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REA hold mixed reaction to changes in government proposals on biogas and biomass



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The Government consultation into the reform of the Renewable Heat Incentive (RHI) closed yesterday. The Renewable Energy Association (REA) who cover power, transport and heat, responded to proposals regarding biogas and biomass. They are encouraging the Government to support a wide range of renewable heat technologies in order to meet 2020 renewable energy targets.

The RHI is the principal policy that supports the decarbonisation of the UK’s heating sector. Heating is one of three sectors that are covered in the legally binding 2020 renewable energy targets, along with power and transport.

REA, has submitted to government that if the changes proposed to the policy were to be approved, the resulting collapse of the biomass heat industry would result in job losses and a significantly slowed rate of decarbonisation.

The response outlines the UK’s already poor progress towards meeting its 2020 renewable energy targets and the benefits that supporting the wood-heat industry bring – including benefits to British forests which are more actively managed as a result.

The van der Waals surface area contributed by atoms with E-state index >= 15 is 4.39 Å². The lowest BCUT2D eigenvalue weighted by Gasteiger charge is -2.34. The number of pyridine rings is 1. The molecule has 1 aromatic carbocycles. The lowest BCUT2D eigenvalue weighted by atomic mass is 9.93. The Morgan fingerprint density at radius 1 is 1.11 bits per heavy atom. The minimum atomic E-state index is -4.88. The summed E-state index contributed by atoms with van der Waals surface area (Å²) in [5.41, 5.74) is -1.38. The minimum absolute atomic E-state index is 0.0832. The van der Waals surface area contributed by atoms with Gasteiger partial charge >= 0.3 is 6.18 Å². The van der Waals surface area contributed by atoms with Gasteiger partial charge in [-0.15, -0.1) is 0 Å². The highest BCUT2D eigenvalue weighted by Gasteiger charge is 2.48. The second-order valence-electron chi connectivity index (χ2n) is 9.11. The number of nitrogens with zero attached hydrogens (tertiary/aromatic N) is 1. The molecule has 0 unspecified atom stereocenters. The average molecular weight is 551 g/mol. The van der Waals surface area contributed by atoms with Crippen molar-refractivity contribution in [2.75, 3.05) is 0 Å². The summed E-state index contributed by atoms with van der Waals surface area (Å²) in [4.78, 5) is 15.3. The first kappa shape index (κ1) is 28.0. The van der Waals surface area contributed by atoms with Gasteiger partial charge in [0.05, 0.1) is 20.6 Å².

Biomass represents 89 per cent of the renewable heat in Europe and international examples of decarbonising the heat sector were also highlighted in the response.

Frank Aaskov, Policy Analyst at the REA, said: “We need a range of technologies to decarbonise a range of properties.

“Rural locations, for example, with no access to a gas network cannot be left behind. Biomass boilers are low-cost, provide significant carbon savings compared to oil boilers, and support the growth of healthy British forests.

“For many properties, biomass boilers are a pragmatic low-carbon alternative. They are used in diverse locations, such as at the National Trust property at Ickworth in Suffolk.

“It is distressing that the Government’s proposals would shutter this growing industry and would have us rely instead on largely untested technologies.”